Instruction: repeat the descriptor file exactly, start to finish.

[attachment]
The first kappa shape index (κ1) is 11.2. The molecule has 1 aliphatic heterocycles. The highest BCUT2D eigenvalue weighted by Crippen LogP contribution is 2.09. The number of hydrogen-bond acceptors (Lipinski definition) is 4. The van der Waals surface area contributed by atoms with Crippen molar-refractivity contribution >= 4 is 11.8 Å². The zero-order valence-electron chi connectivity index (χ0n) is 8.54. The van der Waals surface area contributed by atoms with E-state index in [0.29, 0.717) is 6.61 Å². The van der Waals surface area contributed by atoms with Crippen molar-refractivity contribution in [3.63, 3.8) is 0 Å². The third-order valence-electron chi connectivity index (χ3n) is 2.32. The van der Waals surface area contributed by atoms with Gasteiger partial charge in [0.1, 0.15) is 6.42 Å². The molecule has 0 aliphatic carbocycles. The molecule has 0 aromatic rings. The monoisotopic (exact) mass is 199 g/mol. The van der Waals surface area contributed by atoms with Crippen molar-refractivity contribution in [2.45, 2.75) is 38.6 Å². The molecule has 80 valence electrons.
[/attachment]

The first kappa shape index (κ1) is 11.2. The molecule has 1 aliphatic heterocycles. The highest BCUT2D eigenvalue weighted by Crippen LogP contribution is 2.09. The number of hydrogen-bond acceptors (Lipinski definition) is 4. The van der Waals surface area contributed by atoms with Crippen molar-refractivity contribution >= 4 is 11.8 Å². The zero-order valence-electron chi connectivity index (χ0n) is 8.54. The van der Waals surface area contributed by atoms with E-state index in [0.29, 0.717) is 6.61 Å². The van der Waals surface area contributed by atoms with Crippen molar-refractivity contribution in [3.63, 3.8) is 0 Å². The third-order valence-electron chi connectivity index (χ3n) is 2.32. The van der Waals surface area contributed by atoms with Gasteiger partial charge in [0.1, 0.15) is 6.42 Å². The molecule has 0 aliphatic carbocycles. The molecule has 0 aromatic rings. The monoisotopic (exact) mass is 199 g/mol. The van der Waals surface area contributed by atoms with Crippen molar-refractivity contribution in [2.45, 2.75) is 38.6 Å². The molecule has 80 valence electrons.